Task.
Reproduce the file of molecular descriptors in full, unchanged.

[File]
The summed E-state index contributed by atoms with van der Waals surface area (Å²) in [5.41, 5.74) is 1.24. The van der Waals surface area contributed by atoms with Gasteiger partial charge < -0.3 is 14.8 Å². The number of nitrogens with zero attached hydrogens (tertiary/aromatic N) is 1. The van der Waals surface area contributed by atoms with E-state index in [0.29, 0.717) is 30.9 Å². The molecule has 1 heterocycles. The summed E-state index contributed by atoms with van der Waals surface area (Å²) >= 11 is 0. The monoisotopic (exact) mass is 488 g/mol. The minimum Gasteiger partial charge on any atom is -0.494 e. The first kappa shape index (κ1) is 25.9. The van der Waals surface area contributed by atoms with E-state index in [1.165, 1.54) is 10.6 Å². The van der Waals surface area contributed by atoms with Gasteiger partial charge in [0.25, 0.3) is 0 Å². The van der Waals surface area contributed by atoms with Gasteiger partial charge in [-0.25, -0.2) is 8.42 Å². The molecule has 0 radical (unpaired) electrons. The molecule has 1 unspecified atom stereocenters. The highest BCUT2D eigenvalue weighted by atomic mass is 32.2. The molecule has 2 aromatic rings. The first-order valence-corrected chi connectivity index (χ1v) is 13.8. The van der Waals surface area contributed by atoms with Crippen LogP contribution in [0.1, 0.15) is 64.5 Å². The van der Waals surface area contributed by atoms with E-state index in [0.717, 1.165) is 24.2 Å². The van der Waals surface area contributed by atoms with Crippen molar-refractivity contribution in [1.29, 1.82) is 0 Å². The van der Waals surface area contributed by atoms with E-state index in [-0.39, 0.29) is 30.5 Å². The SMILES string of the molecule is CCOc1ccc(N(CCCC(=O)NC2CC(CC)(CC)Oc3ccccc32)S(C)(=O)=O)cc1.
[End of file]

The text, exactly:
The summed E-state index contributed by atoms with van der Waals surface area (Å²) in [5.41, 5.74) is 1.24. The van der Waals surface area contributed by atoms with Gasteiger partial charge < -0.3 is 14.8 Å². The number of nitrogens with zero attached hydrogens (tertiary/aromatic N) is 1. The van der Waals surface area contributed by atoms with E-state index in [0.29, 0.717) is 30.9 Å². The molecule has 1 heterocycles. The summed E-state index contributed by atoms with van der Waals surface area (Å²) >= 11 is 0. The monoisotopic (exact) mass is 488 g/mol. The minimum Gasteiger partial charge on any atom is -0.494 e. The first kappa shape index (κ1) is 25.9. The van der Waals surface area contributed by atoms with E-state index in [1.165, 1.54) is 10.6 Å². The van der Waals surface area contributed by atoms with Gasteiger partial charge in [0.25, 0.3) is 0 Å². The van der Waals surface area contributed by atoms with Gasteiger partial charge in [-0.25, -0.2) is 8.42 Å². The molecule has 0 radical (unpaired) electrons. The molecule has 1 unspecified atom stereocenters. The highest BCUT2D eigenvalue weighted by atomic mass is 32.2. The molecule has 2 aromatic rings. The first-order valence-corrected chi connectivity index (χ1v) is 13.8. The van der Waals surface area contributed by atoms with Crippen LogP contribution in [0.1, 0.15) is 64.5 Å². The van der Waals surface area contributed by atoms with E-state index in [0.717, 1.165) is 24.2 Å². The van der Waals surface area contributed by atoms with Crippen molar-refractivity contribution in [1.29, 1.82) is 0 Å². The van der Waals surface area contributed by atoms with E-state index in [-0.39, 0.29) is 30.5 Å². The SMILES string of the molecule is CCOc1ccc(N(CCCC(=O)NC2CC(CC)(CC)Oc3ccccc32)S(C)(=O)=O)cc1.